VANCOUVER — The transfer of diseased salmon into an open-pen fish farm operated by Marine Harvest appears to have violated federal law, Ecojustice lawyers said today.

Ecojustice, acting on behalf of well-known biologist Alexandra Morton, has launched a lawsuit seeking a Federal Court order declaring that the transfer of diseased farmed Atlantic salmon into waters shared with wild fish is unlawful.

“The Department of Fisheries and Oceans is standing by, while private companies put fish carrying disease agents into the ocean,” said Margot Venton, Ecojustice staff lawyer. “We think this is unlawful. It’s definitely a serious abdication of DFO’s mandate to protect the fish and the marine environment.”

Morton alleges that in March 2013, Atlantic salmon infected with piscine reovirus (PRV) were transferred into an open-pen fish farm operated by Marine Harvest in Shelter Bay, B.C., located along the Fraser River sockeye migration route. Marine Harvest was operating under the terms of a federal aquaculture licence that purports to give them the power to make decisions about transferring diseased fish into the ocean.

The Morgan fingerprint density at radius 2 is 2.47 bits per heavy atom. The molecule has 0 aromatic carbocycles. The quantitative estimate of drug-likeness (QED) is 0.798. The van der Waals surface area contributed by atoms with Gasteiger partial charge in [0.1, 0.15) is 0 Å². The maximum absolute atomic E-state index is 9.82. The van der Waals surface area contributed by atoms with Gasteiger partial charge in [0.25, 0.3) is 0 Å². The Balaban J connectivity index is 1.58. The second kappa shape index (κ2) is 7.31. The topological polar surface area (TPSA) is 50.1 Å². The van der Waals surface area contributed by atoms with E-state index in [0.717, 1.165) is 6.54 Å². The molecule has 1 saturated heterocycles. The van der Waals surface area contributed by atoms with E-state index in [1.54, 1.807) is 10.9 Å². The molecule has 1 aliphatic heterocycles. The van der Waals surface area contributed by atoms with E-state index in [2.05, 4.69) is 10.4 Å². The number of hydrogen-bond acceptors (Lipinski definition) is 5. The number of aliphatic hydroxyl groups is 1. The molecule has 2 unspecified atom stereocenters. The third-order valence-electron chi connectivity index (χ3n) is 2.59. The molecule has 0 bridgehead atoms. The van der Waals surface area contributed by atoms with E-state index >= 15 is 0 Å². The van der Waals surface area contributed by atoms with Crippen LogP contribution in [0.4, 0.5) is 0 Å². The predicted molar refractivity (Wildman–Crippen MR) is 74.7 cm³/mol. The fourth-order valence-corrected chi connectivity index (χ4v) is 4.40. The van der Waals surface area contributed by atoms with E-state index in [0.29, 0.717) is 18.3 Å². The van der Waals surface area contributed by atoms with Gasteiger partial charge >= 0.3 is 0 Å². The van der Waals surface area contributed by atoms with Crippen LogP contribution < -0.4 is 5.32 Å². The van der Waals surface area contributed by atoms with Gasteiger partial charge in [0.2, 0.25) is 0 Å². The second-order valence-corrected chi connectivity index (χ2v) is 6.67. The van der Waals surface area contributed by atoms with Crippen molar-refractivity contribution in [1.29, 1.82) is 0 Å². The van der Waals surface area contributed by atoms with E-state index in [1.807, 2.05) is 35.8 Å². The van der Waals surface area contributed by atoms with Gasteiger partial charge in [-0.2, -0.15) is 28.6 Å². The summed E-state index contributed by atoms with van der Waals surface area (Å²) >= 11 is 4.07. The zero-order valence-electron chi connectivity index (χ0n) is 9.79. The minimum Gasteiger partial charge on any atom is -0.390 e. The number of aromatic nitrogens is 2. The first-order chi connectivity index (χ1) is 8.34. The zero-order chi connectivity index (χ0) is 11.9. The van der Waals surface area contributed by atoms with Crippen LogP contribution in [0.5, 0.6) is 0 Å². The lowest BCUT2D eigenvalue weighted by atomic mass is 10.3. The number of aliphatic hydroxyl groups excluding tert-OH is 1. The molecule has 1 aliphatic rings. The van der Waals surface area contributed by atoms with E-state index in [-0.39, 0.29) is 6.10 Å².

Heart and skeletal muscle inflammation (HSMI) is a severe disease that affects the muscles and heart of salmon. HSMI can weaken salmon to the point they are unable to swim up a river and reproduce. HSMI was first observed on Norwegian salmon farms in 1999 and spread quickly. HSMI is now thought to have spread to virtually all fish farms in Norway, affecting close to 100 per cent of farmed fish sampled. PRV has been recently identified in farmed Atlantic salmon in B.C.

Scientists report that piscine reovirus is associated with and thought to cause HSMI. Scientists warn that PRV must be contained to prevent widespread infection of wild fish populations.

“PRV is an emerging and exotic virus, red-flagged by scientists in the U.S. and Norway as a pathogen that must be contained because it spreads so easily” said Alexandra Morton. “The Minister of Fisheries should have responded to the discovery of this virus in BC with measures to protect wild salmon, but instead he has given this Norwegian company permission to expose BC’s wild salmon to an exotic virus with a nasty reputation.”

The emergence of PRV comes in the wake of the Cohen Commission’s final report, which concluded that “salmon farms along the sockeye migration route have the potential to introduce exotic diseases and to exacerbate endemic diseases that could have a negative impact on Fraser River sockeye.” Permitting Marine Harvest to place highly infectious Atlantic salmon on the Fraser sockeye migration route runs contrary to the recommendations of the $26-million Cohen Commission.